The problems include a lack of communication and engagement by executives, ineffective use of data, siloed technologies that don’t share processes or information and a lack of cross-company and industry collaboration and partnership.
Yet while the value of sustainability initiatives is not being realized broadly, the study also shows that the business case for them is well understood. Executives expressed eagerness for their organizations to become more sustainable, citing efficiency (58 percent), improving brand reputation (46 percent) and meeting customer needs (44 percent) as top business benefits for sustainability efforts. Overall, 63 percent of the executives surveyed indicated that their company has a formal sustainability plan already in place.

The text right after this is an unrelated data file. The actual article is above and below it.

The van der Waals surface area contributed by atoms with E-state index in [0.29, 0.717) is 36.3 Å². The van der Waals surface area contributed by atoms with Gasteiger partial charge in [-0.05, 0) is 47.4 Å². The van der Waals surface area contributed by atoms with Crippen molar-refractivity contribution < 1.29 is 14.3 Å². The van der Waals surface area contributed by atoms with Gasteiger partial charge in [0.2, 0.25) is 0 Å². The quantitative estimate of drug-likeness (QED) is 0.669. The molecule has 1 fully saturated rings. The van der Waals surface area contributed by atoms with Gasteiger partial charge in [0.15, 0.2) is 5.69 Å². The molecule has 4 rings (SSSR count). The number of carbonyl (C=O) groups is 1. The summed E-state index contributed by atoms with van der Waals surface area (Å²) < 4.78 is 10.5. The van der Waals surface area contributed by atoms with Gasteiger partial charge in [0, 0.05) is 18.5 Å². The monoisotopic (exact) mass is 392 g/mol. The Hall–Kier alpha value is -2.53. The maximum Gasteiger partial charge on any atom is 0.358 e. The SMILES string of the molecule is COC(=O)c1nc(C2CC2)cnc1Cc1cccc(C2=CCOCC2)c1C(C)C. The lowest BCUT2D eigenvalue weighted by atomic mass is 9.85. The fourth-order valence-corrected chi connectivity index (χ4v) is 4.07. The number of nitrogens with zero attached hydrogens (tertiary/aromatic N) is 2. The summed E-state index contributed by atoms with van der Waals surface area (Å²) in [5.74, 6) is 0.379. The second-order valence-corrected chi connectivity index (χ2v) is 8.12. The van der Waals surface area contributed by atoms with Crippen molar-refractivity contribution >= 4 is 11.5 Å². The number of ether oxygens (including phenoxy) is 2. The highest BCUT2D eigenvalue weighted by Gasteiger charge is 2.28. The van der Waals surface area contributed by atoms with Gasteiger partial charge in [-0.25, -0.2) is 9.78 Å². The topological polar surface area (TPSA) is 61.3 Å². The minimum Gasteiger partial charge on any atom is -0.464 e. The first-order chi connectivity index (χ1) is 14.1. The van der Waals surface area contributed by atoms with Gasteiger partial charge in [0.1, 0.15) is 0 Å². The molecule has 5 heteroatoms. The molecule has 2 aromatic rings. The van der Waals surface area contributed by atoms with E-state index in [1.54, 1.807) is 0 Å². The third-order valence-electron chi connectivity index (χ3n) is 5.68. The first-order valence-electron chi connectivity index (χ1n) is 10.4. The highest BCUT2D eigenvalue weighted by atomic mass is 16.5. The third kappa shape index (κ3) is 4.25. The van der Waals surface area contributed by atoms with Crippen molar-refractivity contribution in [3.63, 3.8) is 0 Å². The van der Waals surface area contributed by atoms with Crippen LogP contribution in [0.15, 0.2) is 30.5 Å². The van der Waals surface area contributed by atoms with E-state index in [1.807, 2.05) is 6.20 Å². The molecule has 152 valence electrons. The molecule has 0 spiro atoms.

Most organizations responding to the survey described loosely defined sustainability commitments and limited connections with internal and external audiences. Roughly two thirds of executives who do have sustainability plans in place say the scope and vision of the plans are not effectively communicated across the organization or externally.
However, the research did identify a small group of executives – about 9 percent – who have embraced sustainability-focused processes and are reaping the benefits. These “sustainability leaders” are defined by traits such as setting clear expectations at the strategic level, applying the transformative power of technology and data management and engaging with important audiences such as employees, supply chain partners and policymakers.